An electronic oscillator is a device which generates continuous electrical oscillations. In a simple oscillator circuit, a parallel LC circuit is used as resonant circuit and an amplifier is used to feed energy to the resonant circuit. It can generate frequencies from audio to radio range depending on the choice of L and C.
When a charged capacitor is connected across an inductor, the charge oscillates. But due to loss of energy by radiation and heating of wires, the energy is lost and the amplitude of oscillations decays with time. To build a sinusoidal oscillator, where the oscillations are sustained (i.e. they do not decay), an amplifier with positive feedback is used.
The basic idea is to feed a part of output signal in input signal. By adjusting the gain of the circuit and the phase of the feedback signal, energy dissipated in each cycle is replenished to get sustained oscillations of desired frequency.
Schematically, an oscillator is made up of two main blocks: an amplifier with gain A, and a feedback circuit with feedback factor β.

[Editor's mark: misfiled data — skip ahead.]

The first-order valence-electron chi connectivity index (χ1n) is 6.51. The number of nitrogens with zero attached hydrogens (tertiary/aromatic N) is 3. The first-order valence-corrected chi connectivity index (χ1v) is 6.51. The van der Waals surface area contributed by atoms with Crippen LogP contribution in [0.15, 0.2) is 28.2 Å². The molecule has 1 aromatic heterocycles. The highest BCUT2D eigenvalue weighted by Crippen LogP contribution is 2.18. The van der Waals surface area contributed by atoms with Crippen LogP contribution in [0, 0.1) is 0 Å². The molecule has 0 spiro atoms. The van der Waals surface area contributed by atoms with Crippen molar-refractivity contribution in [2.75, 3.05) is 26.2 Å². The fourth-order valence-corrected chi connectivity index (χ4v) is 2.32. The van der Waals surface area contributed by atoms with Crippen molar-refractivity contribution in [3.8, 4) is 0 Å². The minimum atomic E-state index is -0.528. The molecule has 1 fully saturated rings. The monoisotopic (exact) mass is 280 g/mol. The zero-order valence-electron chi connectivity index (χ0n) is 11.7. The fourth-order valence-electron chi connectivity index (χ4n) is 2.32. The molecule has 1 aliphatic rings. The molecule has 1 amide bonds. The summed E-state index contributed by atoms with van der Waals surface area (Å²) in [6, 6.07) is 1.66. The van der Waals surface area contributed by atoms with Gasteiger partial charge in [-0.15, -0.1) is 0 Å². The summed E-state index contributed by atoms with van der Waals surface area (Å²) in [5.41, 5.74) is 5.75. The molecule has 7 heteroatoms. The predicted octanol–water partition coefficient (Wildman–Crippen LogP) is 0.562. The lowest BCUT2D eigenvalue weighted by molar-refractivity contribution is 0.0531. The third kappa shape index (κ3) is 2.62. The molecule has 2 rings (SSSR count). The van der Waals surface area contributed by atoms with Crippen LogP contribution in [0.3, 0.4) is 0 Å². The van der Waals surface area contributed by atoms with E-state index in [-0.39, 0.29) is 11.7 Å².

In case, Aβ < 1, VO decreases continuously. On the other hand, if Aβ > 1, VO increases gradually. But if Aβ= 1, there is constant value of VO leading to sustained oscillations.
For a CE amplifier, it has 180° phase difference between the input and output, i.e. it has negative gain (–A). To keep the total feedback gain Aβ = 1, β is also negative; equal to –A–1. It is necessary to introduce a phase shift of 180° in the feedback circuit as well.
In this circuit C1, C2 and L form the tank circuit. The oscillating current is generated in this circuit, which is at its resonant frequency. The output is obtained across C1, the feedback is provided across C2 connected to the base of the transistor amplifier in CE mode.
In this case 180° is introduced by the amplifier and another 180° phase shift is provided by the capacitor C2 which is connected between ground and other end of the inductor coil. Hence, the total loop gain is positive.
When the gain of transistor amplifier is sufficiently large at the resonant frequency, we obtain sustained oscillations at the output.